U.S.-based NGOs Applaud Passage of Coast Guard Legislation that Maintains Efficiencies in U.S. International Food Aid Program

The organizations listed below strongly support the exclusion of harmful provisions for U.S. international food aid programs from the recently passed Coast Guard and Maritime Transportation Act of 2014. The amended legislation sustains recent efficiency gains in U.S. international food aid programs. Provisions included in the original legislation would have negatively impacted crucial U.S. international food aid programs and their beneficiaries.  Thankfully, these provisions were not included in the bill that ultimately passed the House and Senate.

Section 318 of the original bill, H.R. 4005, would have increased from 50 to 75 percent the portion of U.S.-sourced food aid commodities that must be transported on privately owned, U.S.-flagged commercial vessels, increasing transportation costs by $75 million. Sections 316 of H.R. 4005 and 321 of H.R. 5769 would have allowed the Secretary of Transportation to apply cargo preference rules on international food aid programs run by other departments and agencies without their expert consultation, severely limiting transparency and oversight of cargo preference enforcement.

The exclusion of these harmful provisions from final legislation preserves recent improvements in U.S. international food aid programs, ensuring at least 2 million vulnerable people will not lose access to life-saving food aid from the United States. Additionally, it ensures departments and organizations implementing food aid programs will continue to be consulted on application of cargo preference rules and allowed to provide valuable insight on how those rules might impact program implementation.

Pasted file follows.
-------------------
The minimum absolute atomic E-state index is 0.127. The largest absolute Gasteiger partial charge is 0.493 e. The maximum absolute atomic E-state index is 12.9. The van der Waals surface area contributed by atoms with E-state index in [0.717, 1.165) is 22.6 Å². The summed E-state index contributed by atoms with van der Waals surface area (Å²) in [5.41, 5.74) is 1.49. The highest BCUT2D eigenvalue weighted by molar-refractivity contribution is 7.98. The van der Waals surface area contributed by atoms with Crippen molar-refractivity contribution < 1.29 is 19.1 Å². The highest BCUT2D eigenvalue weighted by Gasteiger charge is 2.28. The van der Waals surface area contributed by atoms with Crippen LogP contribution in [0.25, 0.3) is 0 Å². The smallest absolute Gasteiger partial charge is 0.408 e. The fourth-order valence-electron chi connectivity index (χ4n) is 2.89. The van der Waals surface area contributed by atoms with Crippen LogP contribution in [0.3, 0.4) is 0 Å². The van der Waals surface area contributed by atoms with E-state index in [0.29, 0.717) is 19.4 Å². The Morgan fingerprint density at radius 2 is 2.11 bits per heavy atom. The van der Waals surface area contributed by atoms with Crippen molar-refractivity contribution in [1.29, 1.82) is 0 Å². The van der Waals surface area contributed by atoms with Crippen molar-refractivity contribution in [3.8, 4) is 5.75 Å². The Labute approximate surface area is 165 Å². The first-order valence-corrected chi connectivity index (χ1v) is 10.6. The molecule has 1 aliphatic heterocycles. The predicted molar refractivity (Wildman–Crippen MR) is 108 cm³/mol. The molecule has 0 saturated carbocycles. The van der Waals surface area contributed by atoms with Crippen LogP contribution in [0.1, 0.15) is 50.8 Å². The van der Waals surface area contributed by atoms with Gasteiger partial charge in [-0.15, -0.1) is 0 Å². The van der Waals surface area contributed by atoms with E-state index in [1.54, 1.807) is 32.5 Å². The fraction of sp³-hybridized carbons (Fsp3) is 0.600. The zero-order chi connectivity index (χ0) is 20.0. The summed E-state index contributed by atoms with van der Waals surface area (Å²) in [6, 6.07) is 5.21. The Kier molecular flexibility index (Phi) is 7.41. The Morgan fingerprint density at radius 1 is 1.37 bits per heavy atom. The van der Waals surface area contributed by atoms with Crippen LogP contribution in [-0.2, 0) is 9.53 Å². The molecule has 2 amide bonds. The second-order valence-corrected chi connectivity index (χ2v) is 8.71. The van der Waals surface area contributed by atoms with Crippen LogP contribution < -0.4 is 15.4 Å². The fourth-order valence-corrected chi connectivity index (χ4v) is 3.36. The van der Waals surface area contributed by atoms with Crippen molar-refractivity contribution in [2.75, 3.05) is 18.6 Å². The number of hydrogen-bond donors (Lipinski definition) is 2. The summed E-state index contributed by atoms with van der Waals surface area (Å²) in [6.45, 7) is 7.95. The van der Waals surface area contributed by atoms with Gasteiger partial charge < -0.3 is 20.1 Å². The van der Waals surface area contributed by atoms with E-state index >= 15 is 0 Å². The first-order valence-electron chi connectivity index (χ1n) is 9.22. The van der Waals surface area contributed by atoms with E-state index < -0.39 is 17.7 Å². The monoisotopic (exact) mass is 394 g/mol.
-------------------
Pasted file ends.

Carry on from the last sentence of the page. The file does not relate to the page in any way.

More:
The organizations listed below thank all members of Congress who worked to exclude those provisions that would have been harmful to international food aid programs. We thank the Chairmen and Ranking Members of the Senate Commerce and House Transportation and Infrastructure Committees for moving forward with legislation that does not negatively impact lifesaving food aid programs.

We extend a special thank you to food aid champions Senators Corker and Coons, and Representatives Royce and Engel, for their continued, tireless work to ensure international food aid programs reach the maximum number of people in need in the most effective way possible.

With 805 million people around the world going hungry every day, every dollar of food aid must be used responsibly and effectively. We look forward to continuing to work with Congress to strengthen U.S. food aid, sustaining the United States’ leading role as a compassionate provider of international food assistance to those in need around the world.

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